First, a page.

How to Grow Beets in your Garden


How to Grow Beets in your Garden

How to Grow Beets in your GardenHow to Grow Beets in your Garden

Beets are sweet (you know), nutritious (you’ve heard), beautiful (you can see) and easy to grow (you’re about to find out) in just about any conditions.

Selecting Plants

Beet cultivars offer roots of different colors and shapes: red, purple, gold, or white; round, oval, or cylindrical. If your weather is severe, look for cultivars that tolerate extreme temperatures. To stock, your root cellar, look for beets with good keeping qualities.

Select small-rooted cultivars for canning or pickling whole. Cylindrical cultivars such as ‘Formanova’ provide lots of uniforms- size slices for cooking and processing with little waste. Where leaf spot has been a problem, grow disease-tolerant cultivars.


Beets perform best in full sun but tolerate partial shade.


Light, sandy loam permits rapid, uninterrupted growth for tender roots. Moist, fertile, well-drained soil with a pH of 6.0-6.8 is ideal.

Test the soil and amend as necessary. Work in 15-20 pounds of compost for every 100 square feet of soil. Loosen the soil thoroughly to a depth of at least 1 foot. Prepare traditional flat rows or wide rows. In heavy or poorly drained soils, prepare 6 to 8 inch high raised beds instead.

How much to plant

Grow 5 to 10 feet of fresh beets per person. For canning, sow a 10 to 2-foot row for each beet eater.


Space plants 2 to 4 inches apart; allow 12 to 20 inches between rows. When plants are 2 to 3 inches tall, thin them to 4 to 6 inches apart.

Days to maturity

Harvest beetroots 56 to 70 days after sowing seeds. Baby beets are ready sooner. Beet greens are ready to harvest in just 30 to 45 days.

Planting and Growing

Plant beets in early spring, as soon as you can work the soil. Optimum germination occurs when soil temperatures reach 80 degrees F, but you can plant when the soil warms to above 45 degrees F and the air temperature is 50 to 65 degrees F. Beets can withstand freezing temperatures, but plants exposed to 2 to 3 weeks of temperatures below 50 degrees F after the first leaves have developed may go to seed prematurely.

To provide the nitrogen that beets need, try planting your beets where legumes, such as beans or peas, previously grew. Unless you amend the soil generously first, avoid planting beets after heavy feeders such as potatoes or melons.

Soak seeds in compost tea for 15 to 20 minutes before planting them. Direct-sow seeds a half-inch deep. For an ongoing harvest of tender roots, plant seeds every 20 to 30 days from early spring through midsummer. You can plant beets again about 4 to 7 weeks before the first expected frost date in your area. Temperatures above 75 degrees F may make roots light-colored and internal rings more pronounced.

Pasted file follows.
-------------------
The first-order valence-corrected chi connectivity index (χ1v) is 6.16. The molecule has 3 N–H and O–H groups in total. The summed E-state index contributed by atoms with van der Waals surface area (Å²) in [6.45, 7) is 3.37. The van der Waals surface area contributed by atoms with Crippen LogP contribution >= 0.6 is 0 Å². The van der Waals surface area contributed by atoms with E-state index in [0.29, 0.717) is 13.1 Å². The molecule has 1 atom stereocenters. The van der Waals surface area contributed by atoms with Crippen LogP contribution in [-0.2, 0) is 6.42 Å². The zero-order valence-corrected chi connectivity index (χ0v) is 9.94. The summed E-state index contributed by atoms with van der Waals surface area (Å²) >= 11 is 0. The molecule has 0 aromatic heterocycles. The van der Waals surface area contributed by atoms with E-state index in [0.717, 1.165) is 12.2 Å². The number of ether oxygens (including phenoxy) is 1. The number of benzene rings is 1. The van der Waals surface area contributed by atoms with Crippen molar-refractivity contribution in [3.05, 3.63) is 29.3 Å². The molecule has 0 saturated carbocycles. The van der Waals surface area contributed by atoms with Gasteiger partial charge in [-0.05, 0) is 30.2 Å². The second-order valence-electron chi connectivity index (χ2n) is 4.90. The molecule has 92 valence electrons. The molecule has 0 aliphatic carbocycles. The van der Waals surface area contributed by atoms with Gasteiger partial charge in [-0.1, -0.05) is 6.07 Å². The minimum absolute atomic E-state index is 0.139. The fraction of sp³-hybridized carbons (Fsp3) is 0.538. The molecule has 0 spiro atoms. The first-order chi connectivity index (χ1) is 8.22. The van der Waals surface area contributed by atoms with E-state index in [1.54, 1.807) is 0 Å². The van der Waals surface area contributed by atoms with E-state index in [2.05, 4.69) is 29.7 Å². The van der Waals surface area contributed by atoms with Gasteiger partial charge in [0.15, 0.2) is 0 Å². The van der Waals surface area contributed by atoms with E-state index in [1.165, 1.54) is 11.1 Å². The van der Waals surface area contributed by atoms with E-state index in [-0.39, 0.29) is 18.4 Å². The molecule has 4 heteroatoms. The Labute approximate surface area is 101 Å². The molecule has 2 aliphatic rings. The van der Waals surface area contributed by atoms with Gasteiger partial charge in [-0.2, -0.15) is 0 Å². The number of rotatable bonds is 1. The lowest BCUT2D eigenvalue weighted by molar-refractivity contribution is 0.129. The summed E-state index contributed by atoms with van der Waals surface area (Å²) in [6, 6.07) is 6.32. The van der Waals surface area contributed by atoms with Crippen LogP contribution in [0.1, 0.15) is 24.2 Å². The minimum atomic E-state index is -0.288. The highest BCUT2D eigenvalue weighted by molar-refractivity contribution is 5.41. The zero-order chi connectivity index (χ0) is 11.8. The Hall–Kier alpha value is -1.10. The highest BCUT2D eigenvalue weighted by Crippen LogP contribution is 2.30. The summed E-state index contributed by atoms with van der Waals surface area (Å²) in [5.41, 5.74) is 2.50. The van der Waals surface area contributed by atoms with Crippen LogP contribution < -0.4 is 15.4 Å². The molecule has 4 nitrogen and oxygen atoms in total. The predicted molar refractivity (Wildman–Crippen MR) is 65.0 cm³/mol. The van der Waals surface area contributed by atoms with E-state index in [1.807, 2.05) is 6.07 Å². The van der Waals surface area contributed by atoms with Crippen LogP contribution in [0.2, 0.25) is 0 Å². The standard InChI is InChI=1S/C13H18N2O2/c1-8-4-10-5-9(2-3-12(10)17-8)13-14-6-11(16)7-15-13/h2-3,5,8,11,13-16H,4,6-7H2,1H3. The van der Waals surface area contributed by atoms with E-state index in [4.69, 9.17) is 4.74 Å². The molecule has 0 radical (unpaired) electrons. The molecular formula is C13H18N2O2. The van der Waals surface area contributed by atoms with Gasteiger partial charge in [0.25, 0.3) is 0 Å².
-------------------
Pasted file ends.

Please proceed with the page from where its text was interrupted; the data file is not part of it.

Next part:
Most beet seeds produce a cluster of seedlings, so you’ll need to thin these when they emerge. When plants are 2 to 3 inches tall, thin again to 4 to 6 inches apart.

Keep the soil evenly moist but not wet. Apply 4 to 8 inches of mulch when plants first emerge to help maintain soil moisture and limit weeds. Lack of moisture causes tough, stringy roots and may make plants go to seed. Hand-weed to avoid damaging beets’ shallow roots.

When the first true leaves have fully expanded, drench beets with liquid fish and seaweed fertilizer. Apply 1 cup for every 2 feet of row. Repeat weekly until the plants are 2 to 3 inches tall. Using this solution nourishes the roots and prevents the hard, black spots and stunted growth caused by a boron deficiency.

Use row covers when plants emerge to prevent infestation of leafminers and flea beetles. Remove the cover when the weather gets hot.


Pull up roots when they are 1.5 to 3 inches wide. Lift them out of the soil carefully to avoid bruising them. Remove any dirt, then cut the tops off; leave at least 1 inch of the stem to prevent the roots from bleeding. Refrigerate for several weeks or layer in a box filled with sand or peat and store in a cool spot for 2 to 5 months. Freeze, can or pickle the surplus.

Extending the season

Sow seeds in the fall when air temperatures are 50 to 60 degrees F. Cover the row with 8 to 12 inches of straw for the winter. When daytime temperatures reach 50 to 60 degrees F in the spring, remove several inches of straw every few days until plants are exposed.

The Best of the Beets

Red Ace

  • Hybrid
  • Days to Maturity 50
  • Extra-sweet, tender red roots

Pacemaker III

  • Hybrid
  • Days to Maturity 50

Similar to Red Ace, but taller leaves


  • Open-pollinated
  • Days to Maturity 55

Unique pink and white stripes inside roots


  • Open-pollinated
  • Days to Maturity 55
  • Gold-colored roots


  • Open-pollinated
  • Days to Maturity 58
  • Extra-sweet red roots; tall greens; good for storage

Ruby Queen

  • Open-pollinated
  • Days to Maturity 60
  • Uniformly round; bright red; widely adapted

Detroit Dark Red

  • Open-pollinated
  • Days to Maturity 60
  • Uniformly round; dark red; widely adapted

Albina Vereduna

  • Open-pollinated
  • Days to Maturity 60
  • White; very sweet; thick-skinned, good for storage



  • Open-pollinated
  • Days to Maturity 55-60
  • 8 inches long; tender red roots


  • Open-pollinated
  • Days to Maturity 55-60
  • 6 inches long; tender red roots

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